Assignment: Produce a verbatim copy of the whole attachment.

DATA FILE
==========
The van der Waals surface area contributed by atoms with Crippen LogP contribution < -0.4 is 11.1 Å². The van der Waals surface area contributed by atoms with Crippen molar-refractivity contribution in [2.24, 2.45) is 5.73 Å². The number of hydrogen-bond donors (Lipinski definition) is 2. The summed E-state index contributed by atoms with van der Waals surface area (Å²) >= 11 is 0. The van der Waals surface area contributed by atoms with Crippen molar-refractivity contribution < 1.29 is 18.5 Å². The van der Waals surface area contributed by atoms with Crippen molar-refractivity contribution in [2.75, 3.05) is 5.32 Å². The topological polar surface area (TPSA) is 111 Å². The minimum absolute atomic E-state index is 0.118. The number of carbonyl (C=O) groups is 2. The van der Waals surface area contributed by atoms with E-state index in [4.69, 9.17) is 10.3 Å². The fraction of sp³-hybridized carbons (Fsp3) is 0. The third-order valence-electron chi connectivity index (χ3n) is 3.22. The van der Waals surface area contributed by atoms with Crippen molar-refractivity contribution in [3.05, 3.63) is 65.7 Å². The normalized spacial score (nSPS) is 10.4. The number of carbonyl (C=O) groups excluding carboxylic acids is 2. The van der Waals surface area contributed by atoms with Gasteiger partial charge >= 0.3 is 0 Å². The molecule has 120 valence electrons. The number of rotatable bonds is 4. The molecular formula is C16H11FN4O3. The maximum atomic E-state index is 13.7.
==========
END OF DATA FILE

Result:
The van der Waals surface area contributed by atoms with Crippen LogP contribution < -0.4 is 11.1 Å². The van der Waals surface area contributed by atoms with Crippen molar-refractivity contribution in [2.24, 2.45) is 5.73 Å². The number of hydrogen-bond donors (Lipinski definition) is 2. The summed E-state index contributed by atoms with van der Waals surface area (Å²) >= 11 is 0. The van der Waals surface area contributed by atoms with Crippen molar-refractivity contribution < 1.29 is 18.5 Å². The van der Waals surface area contributed by atoms with Crippen molar-refractivity contribution in [2.75, 3.05) is 5.32 Å². The topological polar surface area (TPSA) is 111 Å². The minimum absolute atomic E-state index is 0.118. The number of carbonyl (C=O) groups is 2. The van der Waals surface area contributed by atoms with E-state index in [4.69, 9.17) is 10.3 Å². The fraction of sp³-hybridized carbons (Fsp3) is 0. The third-order valence-electron chi connectivity index (χ3n) is 3.22. The van der Waals surface area contributed by atoms with Crippen molar-refractivity contribution in [3.05, 3.63) is 65.7 Å². The normalized spacial score (nSPS) is 10.4. The number of carbonyl (C=O) groups excluding carboxylic acids is 2. The van der Waals surface area contributed by atoms with Gasteiger partial charge >= 0.3 is 0 Å². The molecule has 120 valence electrons. The number of rotatable bonds is 4. The molecular formula is C16H11FN4O3. The maximum atomic E-state index is 13.7.